Setting Up Additional Users
Chances are you're not the only person using your computer; it's likely that you'll be sharing your PC to some degree with your spouse and
. Fortunately, you can configure Windows so that different people using your computer sign on with their own custom settings—and access to their own personal files.
You should assign each
in your household his own password-protected
. Anyone trying to access another user's account and files without the password will then be
There are three different types of user accounts you can establish on your computer—computer administrator, limited, and guest. You'll want to set yourself up as the computer administrator because only this account can make
changes to your PC, install software, and access all the files on the system. Set up other household
with limited accounts; they'll be able to use the computer and access their own files but won't be able to install software or mess up the main settings. Any guests to your household, then, can sign on via the guest account.
There can be more than one administrator account per PC, so you might want to set up your spouse with an administrator account, too.
Only the computer administrator can add a new user to your system. To set up a new account on your machine, be sure that you're logged on via an administrator account and then follow these steps:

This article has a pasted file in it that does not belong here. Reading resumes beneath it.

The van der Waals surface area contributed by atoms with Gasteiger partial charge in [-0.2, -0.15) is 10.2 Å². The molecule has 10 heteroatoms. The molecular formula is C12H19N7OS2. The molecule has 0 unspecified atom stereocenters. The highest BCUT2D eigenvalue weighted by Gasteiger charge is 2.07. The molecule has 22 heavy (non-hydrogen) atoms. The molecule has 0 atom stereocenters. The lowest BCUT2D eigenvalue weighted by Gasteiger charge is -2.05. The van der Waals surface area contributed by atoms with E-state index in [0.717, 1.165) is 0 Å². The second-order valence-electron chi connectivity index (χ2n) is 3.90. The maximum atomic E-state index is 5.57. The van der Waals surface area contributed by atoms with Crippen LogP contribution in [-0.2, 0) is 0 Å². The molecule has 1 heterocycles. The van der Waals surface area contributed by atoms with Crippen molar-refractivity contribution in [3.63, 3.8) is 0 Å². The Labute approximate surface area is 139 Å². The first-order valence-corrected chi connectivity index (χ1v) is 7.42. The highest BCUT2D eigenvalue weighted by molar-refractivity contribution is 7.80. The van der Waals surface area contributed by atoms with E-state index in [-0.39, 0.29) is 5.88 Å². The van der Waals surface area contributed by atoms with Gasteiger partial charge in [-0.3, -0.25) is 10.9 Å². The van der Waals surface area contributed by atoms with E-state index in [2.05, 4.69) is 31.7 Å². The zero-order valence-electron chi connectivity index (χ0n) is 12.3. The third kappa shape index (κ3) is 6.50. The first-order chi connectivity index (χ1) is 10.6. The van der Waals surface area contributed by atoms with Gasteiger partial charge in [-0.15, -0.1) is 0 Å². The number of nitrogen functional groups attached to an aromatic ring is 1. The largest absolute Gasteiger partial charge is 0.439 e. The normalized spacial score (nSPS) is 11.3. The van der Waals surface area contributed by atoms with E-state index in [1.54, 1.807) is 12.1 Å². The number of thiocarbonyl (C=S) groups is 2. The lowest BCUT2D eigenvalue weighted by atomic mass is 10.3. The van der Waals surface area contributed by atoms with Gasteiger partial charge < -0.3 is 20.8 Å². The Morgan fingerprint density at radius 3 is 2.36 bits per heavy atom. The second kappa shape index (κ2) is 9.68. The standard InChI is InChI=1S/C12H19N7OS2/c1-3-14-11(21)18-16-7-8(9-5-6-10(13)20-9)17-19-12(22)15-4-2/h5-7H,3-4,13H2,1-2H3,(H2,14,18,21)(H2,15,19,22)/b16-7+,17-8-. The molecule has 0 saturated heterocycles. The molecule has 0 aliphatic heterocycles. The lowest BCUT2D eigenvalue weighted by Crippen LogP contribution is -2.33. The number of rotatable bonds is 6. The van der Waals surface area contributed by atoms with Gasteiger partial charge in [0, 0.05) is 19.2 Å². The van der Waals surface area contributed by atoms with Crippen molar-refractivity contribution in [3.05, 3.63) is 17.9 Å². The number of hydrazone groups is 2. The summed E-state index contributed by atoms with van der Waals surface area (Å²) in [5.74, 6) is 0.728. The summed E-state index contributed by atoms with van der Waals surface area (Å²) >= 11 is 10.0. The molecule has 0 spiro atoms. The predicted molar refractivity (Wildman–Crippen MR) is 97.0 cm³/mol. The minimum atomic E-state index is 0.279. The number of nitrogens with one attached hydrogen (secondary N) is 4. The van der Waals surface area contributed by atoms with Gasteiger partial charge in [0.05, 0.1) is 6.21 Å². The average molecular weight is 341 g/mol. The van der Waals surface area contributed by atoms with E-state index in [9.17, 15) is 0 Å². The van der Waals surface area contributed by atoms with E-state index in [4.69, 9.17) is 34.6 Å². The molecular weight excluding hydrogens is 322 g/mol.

Click the Start button to
the Start menu.
Select Control Panel to open the Control Panel folder.
Select User Accounts, and then select Create a New Account.
When the User Accounts screen appears, enter a
for the account and click
On the next screen, check either the Computer Administrator or Limited option; then click the Create Account button.
Windows XP now creates the new account and
a picture that will appear next to the username. You or the user can change this picture at any time by returning to the User Accounts utility, selecting the account, and then selecting the Change My Picture option.
By default, no password is assigned to the new account. If you want to assign a password, return to the User Accounts utility, select the account, and then select the Create a Password option.
If you create a password for your account, you better remember it. You won't be able to access Windows—or any of your applications and documents—if you forget the password!
Here are the key points to remember from this chapter:
To change most display options (
, resolution, and so on), right-click
on the desktop to display the Display Options dialog box.
To change the way the Start menu looks and acts, right-click the Start button and select Properties from the pop-up menu.
If you're using a laptop PC or a desktop with an LCD flat-screen display, make sure that you activate the ClearType option.
If you have multiple users in your household, create a user account for each person, and assign each user his own password. (Just make sure that you remember your password—or you won't be able to log in to Windows!)